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Brutus - the Honorable Man

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In Shakespeare's Julius Caesar, Brutus, one of the key conspirators in the murder of Caesar, was an honorable man. In defense of what Brutus did may have been wrong, he was conflicted within himself; he could either be loyal to his friend Caesar, or show his love for Rome. He was honorable because he betrayed his friend out of the love for the greater good and the Republic. Brutus was honorable because he did what he thought was right, and for that Brutus deserves honor. Throughout Julius Caesar there are many examples of Brutus displaying his honor, being a leader, and caring for the people of Rome.

Brutus shows true honor and love for the people of Rome. "Am I entreated to Speak and Strike? Of Rome I make thee promise, If the redress will follow, then receivest thy full petition at the hand of Brutus" (II, i). Brutus will obey to whatever the Romans convey to him. Though it may have looked a bit sketchy, Brutus also had a compassion for Caesar when he had killed Caesar. "If then that a friend demand why Brutus rose against Caesar, this is my answer: Not that I loved Caesar less, but that I loved Rome more" (III, ii). Brutus had honored Caesar but Brutus felt that Caesar was to ambitious. Brutus also felt that Caesar made the romans as slaves, and feared for the Republic. Consequently, Brutus joins the conspiracy because he had the desire to help the commoners. Through Cassius wicked plotting, manipulation, and the infulence of others, Brutus sacrificed a friend for the greater good of Rome.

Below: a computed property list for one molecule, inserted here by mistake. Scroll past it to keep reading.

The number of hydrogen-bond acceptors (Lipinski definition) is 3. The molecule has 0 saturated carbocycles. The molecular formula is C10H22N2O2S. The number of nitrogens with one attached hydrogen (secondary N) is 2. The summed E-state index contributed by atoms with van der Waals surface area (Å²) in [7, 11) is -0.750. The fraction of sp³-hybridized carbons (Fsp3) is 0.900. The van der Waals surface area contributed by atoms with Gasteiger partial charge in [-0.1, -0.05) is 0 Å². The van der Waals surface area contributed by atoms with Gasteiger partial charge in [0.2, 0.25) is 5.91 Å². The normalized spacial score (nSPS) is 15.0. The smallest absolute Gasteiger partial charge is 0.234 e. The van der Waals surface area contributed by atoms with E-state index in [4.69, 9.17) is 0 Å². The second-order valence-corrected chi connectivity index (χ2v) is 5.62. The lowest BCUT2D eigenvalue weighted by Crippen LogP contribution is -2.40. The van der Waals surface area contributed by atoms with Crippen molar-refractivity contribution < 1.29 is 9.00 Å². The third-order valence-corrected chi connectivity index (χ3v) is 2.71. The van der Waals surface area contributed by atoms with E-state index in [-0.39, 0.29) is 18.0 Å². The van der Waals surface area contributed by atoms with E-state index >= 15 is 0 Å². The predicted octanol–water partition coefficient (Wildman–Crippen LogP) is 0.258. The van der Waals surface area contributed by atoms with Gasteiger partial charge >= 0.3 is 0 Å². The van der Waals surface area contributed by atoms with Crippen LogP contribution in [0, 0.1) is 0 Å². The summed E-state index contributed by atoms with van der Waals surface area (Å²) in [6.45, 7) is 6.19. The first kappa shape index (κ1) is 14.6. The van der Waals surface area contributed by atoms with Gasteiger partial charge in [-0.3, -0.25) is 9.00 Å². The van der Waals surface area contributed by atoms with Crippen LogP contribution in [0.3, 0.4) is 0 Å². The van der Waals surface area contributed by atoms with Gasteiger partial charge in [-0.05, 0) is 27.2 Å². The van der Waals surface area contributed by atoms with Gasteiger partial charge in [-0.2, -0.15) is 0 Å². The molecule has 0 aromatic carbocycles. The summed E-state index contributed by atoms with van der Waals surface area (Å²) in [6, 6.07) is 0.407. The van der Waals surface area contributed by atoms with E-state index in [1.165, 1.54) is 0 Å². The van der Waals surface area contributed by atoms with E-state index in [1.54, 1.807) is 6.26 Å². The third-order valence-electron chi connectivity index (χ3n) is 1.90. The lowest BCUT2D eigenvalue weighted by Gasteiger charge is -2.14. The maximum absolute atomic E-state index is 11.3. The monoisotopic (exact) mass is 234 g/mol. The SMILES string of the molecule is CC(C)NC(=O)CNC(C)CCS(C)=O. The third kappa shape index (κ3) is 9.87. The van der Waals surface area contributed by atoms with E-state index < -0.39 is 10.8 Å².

Brutus' selflessness made him the leader Rome needed. A man who does everything for the wellbeing of the Roman citizens. "No, not an oath. If not the face of men, the sufferance of our souls, the time's abuse - if these be motives weak, break off betimes, and every man hence to his idle bed. So let high-sighted tyranny range on till each man drop by lottery." (II, i) Brutus tells the conspirators that there is no need for an oath because they join for the same and common cause, and thus they do not need the oath. He believes so strongly in what he wishes to accomplish that he does not fear for oath breakers if they all serve the Roman people and are being self righteous in their act. What Brutus considers self righteous he also considers honorable, even if it means betraying Caesar for the better of Rome. Thus Brutus considered his act of disloyalty honorable.

Brutus' intentions were clear; he loved Rome and its people just as much as he loved Caesar. After the death of Caesar he goes out into the public, wishing for the commoners to know what he had accomplished. All he wished for was "Peace, freedom, and liberty!" (III, i). What is honor, if not the love for another so strong that one would kill in order to achieve it? Brutus was honorable in his act and position in the murder of Caesar. He fought for the right cause and for the right people, and, in many minds did the



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